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ABC News has paid at least $215,000 in licensing fees for stories about Casey Anthony, pictured above, who was found not guilty of murder in the death of her daughter, Caylee. (Credit: ABC News, screenshot)

ABC News will only pay licensing fees in rare instances, the Daily Beast’s Howard Kurtz reported yesterday.  ABC News has been one of the more high-profile practitioners of “checkbook journalism,” with payments to Casey Anthony (that she used to help pay for her defense in the trial charging her with the 2008 murder of her daughter Caylee), and the former girlfriend of Joran Van Der Sloot.

As iMediaEthics has previously reported, the practice of paying licensing fees is often considered a thinly veiled guise for paying subjects for interviews.

Kurtz reported that ABC changed its rules on licensing fees “with no public announcement or fanfare” and that ABC News spokesperson Jeffrey Schneider described the licensing arrangement as “a crutch, and an unnecessary one.”

However, this change at ABC News isn’t “an absolute ban,” Kurtz noted, citing unnamed “network sources” who indicated licensing fees may just become more rare. They may also need “approval at the highest levels.”

The Atlantic Wire argued that “It’s tough to say what stories would be considered ‘an extraordinary circumstance,’ as it seems that the alleged change of policy at the network is more of a change of process. ”

ABC News’ use of checkbook journalism led to the network’s high-profile “gets” being tainted, Kurtz noted.

“Whenever ABC landed a high-level booking, questions were raised about whether money had changed hands. It happened again when ABC’s Robin Roberts interviewed the hotel maid in the Dominique Strauss-Kahn case, a segment that aired on GMA Monday after the maid broke her silence with Newsweek on Sunday. But the network did not pay a dime for the sit-down with Nafissatou Diallo.”

According to Ad Week, an NBC News spokesperson commented on the ABC News change, stating:

“We agree that their recent activity has been bad for journalism and the news industry. And we welcome them back to the practices that we work hard to uphold.”

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Ad Week cited an unnamed “ABC News insider” as criticizing NBC News for the comment, since NBC News has paid licensing fees as well.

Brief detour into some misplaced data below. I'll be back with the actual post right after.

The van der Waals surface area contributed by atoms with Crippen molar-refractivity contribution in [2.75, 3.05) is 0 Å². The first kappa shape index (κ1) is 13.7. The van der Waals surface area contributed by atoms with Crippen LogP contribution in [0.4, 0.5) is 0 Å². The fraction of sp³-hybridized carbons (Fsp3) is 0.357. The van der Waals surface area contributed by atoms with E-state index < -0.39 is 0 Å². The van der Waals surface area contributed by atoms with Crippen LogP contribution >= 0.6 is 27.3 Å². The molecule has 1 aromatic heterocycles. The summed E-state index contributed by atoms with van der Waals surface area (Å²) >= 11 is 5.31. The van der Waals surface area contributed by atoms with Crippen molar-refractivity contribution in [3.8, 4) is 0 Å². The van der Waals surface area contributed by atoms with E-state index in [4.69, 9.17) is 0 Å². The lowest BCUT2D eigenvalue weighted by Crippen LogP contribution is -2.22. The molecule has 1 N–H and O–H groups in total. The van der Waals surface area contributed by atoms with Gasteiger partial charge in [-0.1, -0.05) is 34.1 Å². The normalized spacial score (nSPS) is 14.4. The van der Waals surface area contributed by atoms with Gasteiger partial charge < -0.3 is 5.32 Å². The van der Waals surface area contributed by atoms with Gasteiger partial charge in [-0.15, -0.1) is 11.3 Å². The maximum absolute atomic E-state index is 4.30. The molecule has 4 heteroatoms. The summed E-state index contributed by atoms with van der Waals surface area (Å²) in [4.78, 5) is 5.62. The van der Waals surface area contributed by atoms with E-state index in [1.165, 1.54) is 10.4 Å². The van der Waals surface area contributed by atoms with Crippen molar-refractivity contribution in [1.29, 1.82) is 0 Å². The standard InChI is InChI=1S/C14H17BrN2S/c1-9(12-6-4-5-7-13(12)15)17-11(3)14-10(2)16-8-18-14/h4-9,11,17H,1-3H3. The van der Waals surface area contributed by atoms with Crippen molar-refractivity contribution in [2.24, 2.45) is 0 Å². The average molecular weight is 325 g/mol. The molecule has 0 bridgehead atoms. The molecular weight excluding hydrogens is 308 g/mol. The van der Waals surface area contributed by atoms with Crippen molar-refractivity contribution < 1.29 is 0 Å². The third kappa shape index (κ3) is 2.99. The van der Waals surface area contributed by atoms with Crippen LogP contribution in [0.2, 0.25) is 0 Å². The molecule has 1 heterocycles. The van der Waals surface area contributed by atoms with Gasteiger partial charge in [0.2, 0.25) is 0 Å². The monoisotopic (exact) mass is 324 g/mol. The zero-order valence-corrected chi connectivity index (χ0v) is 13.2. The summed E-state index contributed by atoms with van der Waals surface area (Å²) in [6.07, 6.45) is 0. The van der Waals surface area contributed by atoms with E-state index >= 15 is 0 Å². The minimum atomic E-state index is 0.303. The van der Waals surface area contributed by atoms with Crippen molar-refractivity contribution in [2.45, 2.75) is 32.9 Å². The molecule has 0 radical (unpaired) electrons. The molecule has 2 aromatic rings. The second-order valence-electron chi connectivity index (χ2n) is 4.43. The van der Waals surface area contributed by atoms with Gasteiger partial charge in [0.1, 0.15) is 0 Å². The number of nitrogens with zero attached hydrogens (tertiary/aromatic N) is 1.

The Society of Professional Journalists has criticized network news’ practice of checkbook journalism and has specifically called out ABC News’ payments to Casey Anthony and  the network’s failure to disclose said payments — twice in the past year and a half — in March 2010 and last month.

ABC News and NBC News reportedly both paid licensing fees to the some of the men trapped in a Chilean mine in Oct. 2010.

In May 2011, ABC News admitted it had agreed to pay $10,000 to Kerry Campbell/Sheena Upton, also known as Botox Mom.  After many weeks of claiming that she gave her 8-year-old daughter Botox injections, the woman, who has used both the names Kerry Campbell and Sheena Upton, claimed the story was all a hoax facilitated by a payment from UK newspaper the Sun — a claim the Sun denies.  ABC News had promised a “U.K. freelancer” $10,000 for photos to accompany the Botox mom story.

ABC News producer Chris Cuomo defended the practice of paying sources last month as well.  He approved a $10,000 to $15,000 payment to Meagan Broussard, one of the women engaging in an online relationship with former Rep. Anthony Weiner.  ABC News paid for photos that she sent Weiner — not photos of the former Congressman sent to her.

Last month, Roy Kronk, who found Caylee Anthony’s remains, revealed ABC News paid him $15,000 for a photo of a dead snake.  However, Kronk admitted he knew an exclusive interview went hand-in-hand with that photo licensing fee.

ABC News also secured the first interview with Jaycee Dugard this month. The network also paid “a six-figure sum for rights to home movies of Ms. Dugard” last year, the New York Times reported.

Hat Tip: Poynter

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